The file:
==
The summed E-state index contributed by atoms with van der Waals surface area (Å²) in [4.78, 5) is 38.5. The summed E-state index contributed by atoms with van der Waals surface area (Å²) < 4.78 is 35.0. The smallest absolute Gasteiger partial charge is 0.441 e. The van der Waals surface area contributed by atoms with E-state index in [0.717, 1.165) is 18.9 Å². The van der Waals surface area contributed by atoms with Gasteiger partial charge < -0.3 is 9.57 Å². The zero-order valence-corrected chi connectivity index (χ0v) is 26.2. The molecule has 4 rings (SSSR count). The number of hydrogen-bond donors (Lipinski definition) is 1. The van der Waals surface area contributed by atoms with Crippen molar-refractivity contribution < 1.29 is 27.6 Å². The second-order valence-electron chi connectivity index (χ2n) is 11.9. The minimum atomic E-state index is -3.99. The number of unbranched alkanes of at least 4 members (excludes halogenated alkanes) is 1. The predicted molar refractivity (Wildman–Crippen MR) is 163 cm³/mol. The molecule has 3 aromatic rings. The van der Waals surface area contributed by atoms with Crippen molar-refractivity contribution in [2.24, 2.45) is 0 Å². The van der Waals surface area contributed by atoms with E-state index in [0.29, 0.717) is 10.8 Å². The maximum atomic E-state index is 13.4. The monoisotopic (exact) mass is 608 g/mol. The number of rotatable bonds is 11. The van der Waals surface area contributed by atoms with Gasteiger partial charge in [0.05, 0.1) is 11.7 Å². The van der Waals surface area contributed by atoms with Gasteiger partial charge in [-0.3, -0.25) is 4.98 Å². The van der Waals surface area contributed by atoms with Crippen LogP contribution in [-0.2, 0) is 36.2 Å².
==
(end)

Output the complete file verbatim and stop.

The summed E-state index contributed by atoms with van der Waals surface area (Å²) in [4.78, 5) is 38.5. The summed E-state index contributed by atoms with van der Waals surface area (Å²) < 4.78 is 35.0. The smallest absolute Gasteiger partial charge is 0.441 e. The van der Waals surface area contributed by atoms with E-state index in [0.717, 1.165) is 18.9 Å². The van der Waals surface area contributed by atoms with Gasteiger partial charge < -0.3 is 9.57 Å². The zero-order valence-corrected chi connectivity index (χ0v) is 26.2. The molecule has 4 rings (SSSR count). The number of hydrogen-bond donors (Lipinski definition) is 1. The van der Waals surface area contributed by atoms with Crippen molar-refractivity contribution < 1.29 is 27.6 Å². The second-order valence-electron chi connectivity index (χ2n) is 11.9. The minimum atomic E-state index is -3.99. The number of unbranched alkanes of at least 4 members (excludes halogenated alkanes) is 1. The predicted molar refractivity (Wildman–Crippen MR) is 163 cm³/mol. The molecule has 3 aromatic rings. The van der Waals surface area contributed by atoms with Crippen molar-refractivity contribution in [2.24, 2.45) is 0 Å². The van der Waals surface area contributed by atoms with E-state index in [0.29, 0.717) is 10.8 Å². The maximum atomic E-state index is 13.4. The monoisotopic (exact) mass is 608 g/mol. The number of rotatable bonds is 11. The van der Waals surface area contributed by atoms with Gasteiger partial charge in [0.05, 0.1) is 11.7 Å². The van der Waals surface area contributed by atoms with Gasteiger partial charge in [-0.3, -0.25) is 4.98 Å². The van der Waals surface area contributed by atoms with Crippen LogP contribution in [-0.2, 0) is 36.2 Å².